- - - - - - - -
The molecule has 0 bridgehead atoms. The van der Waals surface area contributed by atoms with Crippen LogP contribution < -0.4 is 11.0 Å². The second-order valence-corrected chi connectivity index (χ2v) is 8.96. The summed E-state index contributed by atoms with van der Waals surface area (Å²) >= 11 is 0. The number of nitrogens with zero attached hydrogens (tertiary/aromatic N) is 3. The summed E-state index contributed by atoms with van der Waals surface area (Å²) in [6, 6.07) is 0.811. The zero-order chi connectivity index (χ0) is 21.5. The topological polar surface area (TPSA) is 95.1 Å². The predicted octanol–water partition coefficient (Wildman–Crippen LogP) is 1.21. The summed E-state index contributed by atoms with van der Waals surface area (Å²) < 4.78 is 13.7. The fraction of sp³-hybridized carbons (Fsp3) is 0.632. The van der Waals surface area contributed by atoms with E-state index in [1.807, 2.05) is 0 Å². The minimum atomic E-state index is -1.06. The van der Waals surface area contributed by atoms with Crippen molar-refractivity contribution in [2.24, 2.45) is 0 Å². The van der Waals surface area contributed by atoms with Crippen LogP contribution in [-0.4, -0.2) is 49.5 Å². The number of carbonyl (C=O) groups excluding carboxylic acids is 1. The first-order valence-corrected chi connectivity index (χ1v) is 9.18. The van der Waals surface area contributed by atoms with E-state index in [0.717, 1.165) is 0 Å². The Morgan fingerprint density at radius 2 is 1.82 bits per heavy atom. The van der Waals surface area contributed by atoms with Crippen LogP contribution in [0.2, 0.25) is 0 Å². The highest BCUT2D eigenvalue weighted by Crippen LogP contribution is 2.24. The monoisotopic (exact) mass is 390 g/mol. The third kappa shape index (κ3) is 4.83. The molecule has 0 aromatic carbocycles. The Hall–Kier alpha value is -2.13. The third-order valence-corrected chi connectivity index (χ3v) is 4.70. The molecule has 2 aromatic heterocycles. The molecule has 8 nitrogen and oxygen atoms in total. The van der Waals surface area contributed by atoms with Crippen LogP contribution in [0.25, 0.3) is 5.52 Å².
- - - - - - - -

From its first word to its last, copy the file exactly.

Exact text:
The molecule has 0 bridgehead atoms. The van der Waals surface area contributed by atoms with Crippen LogP contribution < -0.4 is 11.0 Å². The second-order valence-corrected chi connectivity index (χ2v) is 8.96. The summed E-state index contributed by atoms with van der Waals surface area (Å²) >= 11 is 0. The number of nitrogens with zero attached hydrogens (tertiary/aromatic N) is 3. The summed E-state index contributed by atoms with van der Waals surface area (Å²) in [6, 6.07) is 0.811. The zero-order chi connectivity index (χ0) is 21.5. The topological polar surface area (TPSA) is 95.1 Å². The predicted octanol–water partition coefficient (Wildman–Crippen LogP) is 1.21. The summed E-state index contributed by atoms with van der Waals surface area (Å²) < 4.78 is 13.7. The fraction of sp³-hybridized carbons (Fsp3) is 0.632. The van der Waals surface area contributed by atoms with E-state index in [1.807, 2.05) is 0 Å². The minimum atomic E-state index is -1.06. The van der Waals surface area contributed by atoms with Crippen molar-refractivity contribution in [2.24, 2.45) is 0 Å². The van der Waals surface area contributed by atoms with Crippen LogP contribution in [-0.4, -0.2) is 49.5 Å². The number of carbonyl (C=O) groups excluding carboxylic acids is 1. The first-order valence-corrected chi connectivity index (χ1v) is 9.18. The van der Waals surface area contributed by atoms with E-state index in [0.717, 1.165) is 0 Å². The Morgan fingerprint density at radius 2 is 1.82 bits per heavy atom. The van der Waals surface area contributed by atoms with Crippen LogP contribution in [0.2, 0.25) is 0 Å². The highest BCUT2D eigenvalue weighted by Crippen LogP contribution is 2.24. The monoisotopic (exact) mass is 390 g/mol. The third kappa shape index (κ3) is 4.83. The molecule has 0 aromatic carbocycles. The Hall–Kier alpha value is -2.13. The third-order valence-corrected chi connectivity index (χ3v) is 4.70. The molecule has 2 aromatic heterocycles. The molecule has 8 nitrogen and oxygen atoms in total. The van der Waals surface area contributed by atoms with Crippen LogP contribution in [0.25, 0.3) is 5.52 Å².